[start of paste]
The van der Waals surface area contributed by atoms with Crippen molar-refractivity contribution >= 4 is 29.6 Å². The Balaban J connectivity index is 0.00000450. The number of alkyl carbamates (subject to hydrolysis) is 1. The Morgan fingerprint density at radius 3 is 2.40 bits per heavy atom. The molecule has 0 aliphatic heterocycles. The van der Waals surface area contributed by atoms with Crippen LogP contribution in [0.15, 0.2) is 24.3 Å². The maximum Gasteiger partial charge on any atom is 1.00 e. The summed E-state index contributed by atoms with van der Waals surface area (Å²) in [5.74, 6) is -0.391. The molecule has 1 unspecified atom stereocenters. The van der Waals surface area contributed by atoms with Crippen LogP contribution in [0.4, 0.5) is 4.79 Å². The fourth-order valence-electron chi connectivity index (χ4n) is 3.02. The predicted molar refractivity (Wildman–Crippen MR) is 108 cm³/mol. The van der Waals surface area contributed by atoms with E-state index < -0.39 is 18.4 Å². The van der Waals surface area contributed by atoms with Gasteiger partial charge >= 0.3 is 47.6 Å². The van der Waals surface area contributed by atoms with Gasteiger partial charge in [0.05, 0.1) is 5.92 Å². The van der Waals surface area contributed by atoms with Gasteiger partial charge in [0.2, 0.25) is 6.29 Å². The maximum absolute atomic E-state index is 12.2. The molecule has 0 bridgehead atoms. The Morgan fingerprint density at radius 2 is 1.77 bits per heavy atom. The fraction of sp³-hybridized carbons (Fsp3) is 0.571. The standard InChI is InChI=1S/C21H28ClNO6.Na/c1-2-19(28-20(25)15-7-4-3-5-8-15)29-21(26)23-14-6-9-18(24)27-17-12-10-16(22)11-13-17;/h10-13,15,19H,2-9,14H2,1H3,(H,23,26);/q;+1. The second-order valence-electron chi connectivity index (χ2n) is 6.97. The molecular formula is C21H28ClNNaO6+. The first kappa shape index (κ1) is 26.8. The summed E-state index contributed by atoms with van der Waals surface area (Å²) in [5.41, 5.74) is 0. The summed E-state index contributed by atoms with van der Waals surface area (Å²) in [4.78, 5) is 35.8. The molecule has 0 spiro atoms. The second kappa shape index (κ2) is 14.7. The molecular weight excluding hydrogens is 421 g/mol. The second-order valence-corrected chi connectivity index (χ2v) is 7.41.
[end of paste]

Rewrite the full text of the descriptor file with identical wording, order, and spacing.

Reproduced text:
The van der Waals surface area contributed by atoms with Crippen molar-refractivity contribution >= 4 is 29.6 Å². The Balaban J connectivity index is 0.00000450. The number of alkyl carbamates (subject to hydrolysis) is 1. The Morgan fingerprint density at radius 3 is 2.40 bits per heavy atom. The molecule has 0 aliphatic heterocycles. The van der Waals surface area contributed by atoms with Crippen LogP contribution in [0.15, 0.2) is 24.3 Å². The maximum Gasteiger partial charge on any atom is 1.00 e. The summed E-state index contributed by atoms with van der Waals surface area (Å²) in [5.74, 6) is -0.391. The molecule has 1 unspecified atom stereocenters. The van der Waals surface area contributed by atoms with Crippen LogP contribution in [0.4, 0.5) is 4.79 Å². The fourth-order valence-electron chi connectivity index (χ4n) is 3.02. The predicted molar refractivity (Wildman–Crippen MR) is 108 cm³/mol. The van der Waals surface area contributed by atoms with E-state index < -0.39 is 18.4 Å². The van der Waals surface area contributed by atoms with Gasteiger partial charge >= 0.3 is 47.6 Å². The van der Waals surface area contributed by atoms with Gasteiger partial charge in [0.05, 0.1) is 5.92 Å². The van der Waals surface area contributed by atoms with Gasteiger partial charge in [0.2, 0.25) is 6.29 Å². The maximum absolute atomic E-state index is 12.2. The molecule has 0 bridgehead atoms. The Morgan fingerprint density at radius 2 is 1.77 bits per heavy atom. The fraction of sp³-hybridized carbons (Fsp3) is 0.571. The standard InChI is InChI=1S/C21H28ClNO6.Na/c1-2-19(28-20(25)15-7-4-3-5-8-15)29-21(26)23-14-6-9-18(24)27-17-12-10-16(22)11-13-17;/h10-13,15,19H,2-9,14H2,1H3,(H,23,26);/q;+1. The second-order valence-electron chi connectivity index (χ2n) is 6.97. The molecular formula is C21H28ClNNaO6+. The first kappa shape index (κ1) is 26.8. The summed E-state index contributed by atoms with van der Waals surface area (Å²) in [5.41, 5.74) is 0. The summed E-state index contributed by atoms with van der Waals surface area (Å²) in [4.78, 5) is 35.8. The molecule has 0 spiro atoms. The second kappa shape index (κ2) is 14.7. The molecular weight excluding hydrogens is 421 g/mol. The second-order valence-corrected chi connectivity index (χ2v) is 7.41.